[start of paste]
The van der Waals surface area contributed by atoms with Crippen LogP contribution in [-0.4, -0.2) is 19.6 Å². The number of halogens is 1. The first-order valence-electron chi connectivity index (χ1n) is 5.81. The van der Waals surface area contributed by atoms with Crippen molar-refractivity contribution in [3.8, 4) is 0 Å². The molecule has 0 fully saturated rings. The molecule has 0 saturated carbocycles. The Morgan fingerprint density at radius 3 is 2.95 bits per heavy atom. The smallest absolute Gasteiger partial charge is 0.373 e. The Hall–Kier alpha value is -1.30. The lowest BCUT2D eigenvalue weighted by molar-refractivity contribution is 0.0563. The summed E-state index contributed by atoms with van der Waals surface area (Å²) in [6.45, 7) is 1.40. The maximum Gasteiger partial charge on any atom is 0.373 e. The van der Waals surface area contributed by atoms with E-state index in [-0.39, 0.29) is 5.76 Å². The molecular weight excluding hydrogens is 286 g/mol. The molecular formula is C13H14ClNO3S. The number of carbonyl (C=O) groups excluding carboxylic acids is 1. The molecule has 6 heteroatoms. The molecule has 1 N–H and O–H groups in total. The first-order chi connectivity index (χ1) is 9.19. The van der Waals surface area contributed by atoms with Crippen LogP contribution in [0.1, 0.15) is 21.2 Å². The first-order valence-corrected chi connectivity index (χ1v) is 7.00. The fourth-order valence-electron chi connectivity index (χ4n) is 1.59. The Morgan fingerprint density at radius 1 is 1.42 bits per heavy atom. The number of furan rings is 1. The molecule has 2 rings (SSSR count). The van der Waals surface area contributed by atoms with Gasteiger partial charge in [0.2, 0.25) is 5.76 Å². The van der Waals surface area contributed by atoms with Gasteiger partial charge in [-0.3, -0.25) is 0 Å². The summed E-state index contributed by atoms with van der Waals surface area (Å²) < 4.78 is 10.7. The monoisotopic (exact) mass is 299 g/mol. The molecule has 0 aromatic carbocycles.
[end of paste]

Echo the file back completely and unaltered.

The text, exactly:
The van der Waals surface area contributed by atoms with Crippen LogP contribution in [-0.4, -0.2) is 19.6 Å². The number of halogens is 1. The first-order valence-electron chi connectivity index (χ1n) is 5.81. The van der Waals surface area contributed by atoms with Crippen molar-refractivity contribution in [3.8, 4) is 0 Å². The molecule has 0 fully saturated rings. The molecule has 0 saturated carbocycles. The Morgan fingerprint density at radius 3 is 2.95 bits per heavy atom. The smallest absolute Gasteiger partial charge is 0.373 e. The Hall–Kier alpha value is -1.30. The lowest BCUT2D eigenvalue weighted by molar-refractivity contribution is 0.0563. The summed E-state index contributed by atoms with van der Waals surface area (Å²) in [6.45, 7) is 1.40. The maximum Gasteiger partial charge on any atom is 0.373 e. The van der Waals surface area contributed by atoms with E-state index in [-0.39, 0.29) is 5.76 Å². The molecular weight excluding hydrogens is 286 g/mol. The molecular formula is C13H14ClNO3S. The number of carbonyl (C=O) groups excluding carboxylic acids is 1. The molecule has 6 heteroatoms. The molecule has 1 N–H and O–H groups in total. The first-order chi connectivity index (χ1) is 9.19. The van der Waals surface area contributed by atoms with Crippen LogP contribution in [0.1, 0.15) is 21.2 Å². The first-order valence-corrected chi connectivity index (χ1v) is 7.00. The fourth-order valence-electron chi connectivity index (χ4n) is 1.59. The Morgan fingerprint density at radius 1 is 1.42 bits per heavy atom. The number of furan rings is 1. The molecule has 2 rings (SSSR count). The van der Waals surface area contributed by atoms with Gasteiger partial charge in [0.2, 0.25) is 5.76 Å². The van der Waals surface area contributed by atoms with Gasteiger partial charge in [-0.3, -0.25) is 0 Å². The summed E-state index contributed by atoms with van der Waals surface area (Å²) < 4.78 is 10.7. The monoisotopic (exact) mass is 299 g/mol. The molecule has 0 aromatic carbocycles.